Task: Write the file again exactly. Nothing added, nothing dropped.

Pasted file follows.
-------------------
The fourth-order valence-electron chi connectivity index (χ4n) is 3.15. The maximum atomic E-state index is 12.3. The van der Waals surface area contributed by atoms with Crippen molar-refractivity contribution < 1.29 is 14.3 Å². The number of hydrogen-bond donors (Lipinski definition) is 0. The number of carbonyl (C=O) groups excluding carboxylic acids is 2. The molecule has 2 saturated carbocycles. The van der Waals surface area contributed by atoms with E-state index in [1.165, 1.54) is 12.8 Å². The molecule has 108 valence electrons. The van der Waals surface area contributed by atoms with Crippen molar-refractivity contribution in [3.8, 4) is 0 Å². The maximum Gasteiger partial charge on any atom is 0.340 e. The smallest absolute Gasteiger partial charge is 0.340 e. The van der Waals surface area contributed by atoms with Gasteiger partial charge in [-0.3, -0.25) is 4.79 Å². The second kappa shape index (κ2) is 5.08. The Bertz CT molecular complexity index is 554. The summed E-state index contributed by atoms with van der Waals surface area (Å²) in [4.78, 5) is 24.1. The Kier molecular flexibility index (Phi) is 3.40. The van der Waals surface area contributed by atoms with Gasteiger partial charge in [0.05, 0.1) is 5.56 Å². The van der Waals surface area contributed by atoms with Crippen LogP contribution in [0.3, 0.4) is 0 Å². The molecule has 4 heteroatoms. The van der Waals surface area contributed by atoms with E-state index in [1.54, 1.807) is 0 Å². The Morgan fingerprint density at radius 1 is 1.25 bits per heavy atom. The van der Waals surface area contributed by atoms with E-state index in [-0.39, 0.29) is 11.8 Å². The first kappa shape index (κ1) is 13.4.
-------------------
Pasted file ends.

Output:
The fourth-order valence-electron chi connectivity index (χ4n) is 3.15. The maximum atomic E-state index is 12.3. The van der Waals surface area contributed by atoms with Crippen molar-refractivity contribution < 1.29 is 14.3 Å². The number of hydrogen-bond donors (Lipinski definition) is 0. The number of carbonyl (C=O) groups excluding carboxylic acids is 2. The molecule has 2 saturated carbocycles. The van der Waals surface area contributed by atoms with E-state index in [1.165, 1.54) is 12.8 Å². The molecule has 108 valence electrons. The van der Waals surface area contributed by atoms with Crippen molar-refractivity contribution in [3.8, 4) is 0 Å². The maximum Gasteiger partial charge on any atom is 0.340 e. The smallest absolute Gasteiger partial charge is 0.340 e. The van der Waals surface area contributed by atoms with Gasteiger partial charge in [-0.3, -0.25) is 4.79 Å². The second kappa shape index (κ2) is 5.08. The Bertz CT molecular complexity index is 554. The summed E-state index contributed by atoms with van der Waals surface area (Å²) in [4.78, 5) is 24.1. The Kier molecular flexibility index (Phi) is 3.40. The van der Waals surface area contributed by atoms with Gasteiger partial charge in [0.05, 0.1) is 5.56 Å². The van der Waals surface area contributed by atoms with Crippen LogP contribution in [0.3, 0.4) is 0 Å². The molecule has 4 heteroatoms. The van der Waals surface area contributed by atoms with E-state index in [1.54, 1.807) is 0 Å². The Morgan fingerprint density at radius 1 is 1.25 bits per heavy atom. The van der Waals surface area contributed by atoms with E-state index in [-0.39, 0.29) is 11.8 Å². The first kappa shape index (κ1) is 13.4.